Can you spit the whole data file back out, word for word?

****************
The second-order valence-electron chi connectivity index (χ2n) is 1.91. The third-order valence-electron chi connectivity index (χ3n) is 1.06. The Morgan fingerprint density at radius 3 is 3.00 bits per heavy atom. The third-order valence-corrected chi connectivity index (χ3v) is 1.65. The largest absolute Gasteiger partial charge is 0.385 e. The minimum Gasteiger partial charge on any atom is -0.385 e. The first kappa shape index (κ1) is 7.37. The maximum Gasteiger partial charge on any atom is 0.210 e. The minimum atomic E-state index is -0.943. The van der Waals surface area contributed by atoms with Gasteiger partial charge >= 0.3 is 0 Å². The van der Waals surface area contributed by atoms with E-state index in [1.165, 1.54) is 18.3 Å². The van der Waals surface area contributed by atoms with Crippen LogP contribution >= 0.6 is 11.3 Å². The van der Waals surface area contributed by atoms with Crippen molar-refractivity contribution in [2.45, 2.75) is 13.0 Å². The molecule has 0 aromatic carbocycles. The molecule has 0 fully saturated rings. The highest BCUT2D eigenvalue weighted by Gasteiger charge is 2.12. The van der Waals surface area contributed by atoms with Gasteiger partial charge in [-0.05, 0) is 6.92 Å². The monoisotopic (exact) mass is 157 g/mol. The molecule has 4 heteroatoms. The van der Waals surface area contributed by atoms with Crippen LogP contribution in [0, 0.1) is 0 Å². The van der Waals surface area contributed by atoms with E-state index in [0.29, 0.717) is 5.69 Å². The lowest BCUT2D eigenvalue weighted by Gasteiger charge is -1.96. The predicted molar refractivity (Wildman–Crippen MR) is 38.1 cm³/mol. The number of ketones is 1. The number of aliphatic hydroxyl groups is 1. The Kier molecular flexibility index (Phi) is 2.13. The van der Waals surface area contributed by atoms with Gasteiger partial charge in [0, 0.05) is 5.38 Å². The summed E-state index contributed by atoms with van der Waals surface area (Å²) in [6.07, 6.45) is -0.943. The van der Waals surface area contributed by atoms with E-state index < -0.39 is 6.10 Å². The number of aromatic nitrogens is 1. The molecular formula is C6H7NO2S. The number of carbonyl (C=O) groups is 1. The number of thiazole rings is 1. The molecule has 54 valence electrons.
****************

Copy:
The second-order valence-electron chi connectivity index (χ2n) is 1.91. The third-order valence-electron chi connectivity index (χ3n) is 1.06. The Morgan fingerprint density at radius 3 is 3.00 bits per heavy atom. The third-order valence-corrected chi connectivity index (χ3v) is 1.65. The largest absolute Gasteiger partial charge is 0.385 e. The minimum Gasteiger partial charge on any atom is -0.385 e. The first kappa shape index (κ1) is 7.37. The maximum Gasteiger partial charge on any atom is 0.210 e. The minimum atomic E-state index is -0.943. The van der Waals surface area contributed by atoms with Gasteiger partial charge >= 0.3 is 0 Å². The van der Waals surface area contributed by atoms with E-state index in [1.165, 1.54) is 18.3 Å². The van der Waals surface area contributed by atoms with Crippen LogP contribution >= 0.6 is 11.3 Å². The van der Waals surface area contributed by atoms with Crippen molar-refractivity contribution in [2.45, 2.75) is 13.0 Å². The molecule has 0 aromatic carbocycles. The molecule has 0 fully saturated rings. The highest BCUT2D eigenvalue weighted by Gasteiger charge is 2.12. The van der Waals surface area contributed by atoms with Gasteiger partial charge in [-0.05, 0) is 6.92 Å². The monoisotopic (exact) mass is 157 g/mol. The molecule has 4 heteroatoms. The van der Waals surface area contributed by atoms with Crippen LogP contribution in [0, 0.1) is 0 Å². The van der Waals surface area contributed by atoms with E-state index in [0.29, 0.717) is 5.69 Å². The lowest BCUT2D eigenvalue weighted by Gasteiger charge is -1.96. The predicted molar refractivity (Wildman–Crippen MR) is 38.1 cm³/mol. The number of ketones is 1. The number of aliphatic hydroxyl groups is 1. The Kier molecular flexibility index (Phi) is 2.13. The van der Waals surface area contributed by atoms with Gasteiger partial charge in [0, 0.05) is 5.38 Å². The summed E-state index contributed by atoms with van der Waals surface area (Å²) in [6.07, 6.45) is -0.943. The van der Waals surface area contributed by atoms with E-state index < -0.39 is 6.10 Å². The number of aromatic nitrogens is 1. The molecular formula is C6H7NO2S. The number of carbonyl (C=O) groups is 1. The number of thiazole rings is 1. The molecule has 54 valence electrons.